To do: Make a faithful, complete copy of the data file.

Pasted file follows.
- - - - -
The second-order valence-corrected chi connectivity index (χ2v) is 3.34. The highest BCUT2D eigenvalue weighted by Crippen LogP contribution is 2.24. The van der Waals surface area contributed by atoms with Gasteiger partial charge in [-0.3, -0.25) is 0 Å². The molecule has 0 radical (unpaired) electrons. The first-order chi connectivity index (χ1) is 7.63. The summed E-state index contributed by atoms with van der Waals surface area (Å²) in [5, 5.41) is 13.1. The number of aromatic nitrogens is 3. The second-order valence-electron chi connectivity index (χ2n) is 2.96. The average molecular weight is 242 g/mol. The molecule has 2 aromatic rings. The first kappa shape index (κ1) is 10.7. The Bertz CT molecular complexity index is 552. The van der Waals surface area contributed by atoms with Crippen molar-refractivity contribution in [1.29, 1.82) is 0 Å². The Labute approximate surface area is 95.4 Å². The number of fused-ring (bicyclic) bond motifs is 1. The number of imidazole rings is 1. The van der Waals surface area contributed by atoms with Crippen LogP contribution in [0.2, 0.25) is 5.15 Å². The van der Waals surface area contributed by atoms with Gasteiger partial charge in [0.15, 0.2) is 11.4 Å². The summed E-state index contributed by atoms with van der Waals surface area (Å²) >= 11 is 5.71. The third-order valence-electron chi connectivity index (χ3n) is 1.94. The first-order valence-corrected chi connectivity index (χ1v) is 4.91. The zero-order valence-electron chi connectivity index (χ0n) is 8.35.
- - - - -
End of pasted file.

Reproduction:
The second-order valence-corrected chi connectivity index (χ2v) is 3.34. The highest BCUT2D eigenvalue weighted by Crippen LogP contribution is 2.24. The van der Waals surface area contributed by atoms with Gasteiger partial charge in [-0.3, -0.25) is 0 Å². The molecule has 0 radical (unpaired) electrons. The first-order chi connectivity index (χ1) is 7.63. The summed E-state index contributed by atoms with van der Waals surface area (Å²) in [5, 5.41) is 13.1. The number of aromatic nitrogens is 3. The second-order valence-electron chi connectivity index (χ2n) is 2.96. The average molecular weight is 242 g/mol. The molecule has 2 aromatic rings. The first kappa shape index (κ1) is 10.7. The Bertz CT molecular complexity index is 552. The van der Waals surface area contributed by atoms with Crippen molar-refractivity contribution in [1.29, 1.82) is 0 Å². The Labute approximate surface area is 95.4 Å². The number of fused-ring (bicyclic) bond motifs is 1. The number of imidazole rings is 1. The van der Waals surface area contributed by atoms with Crippen LogP contribution in [0.2, 0.25) is 5.15 Å². The van der Waals surface area contributed by atoms with Gasteiger partial charge in [0.15, 0.2) is 11.4 Å². The summed E-state index contributed by atoms with van der Waals surface area (Å²) >= 11 is 5.71. The third-order valence-electron chi connectivity index (χ3n) is 1.94. The first-order valence-corrected chi connectivity index (χ1v) is 4.91. The zero-order valence-electron chi connectivity index (χ0n) is 8.35.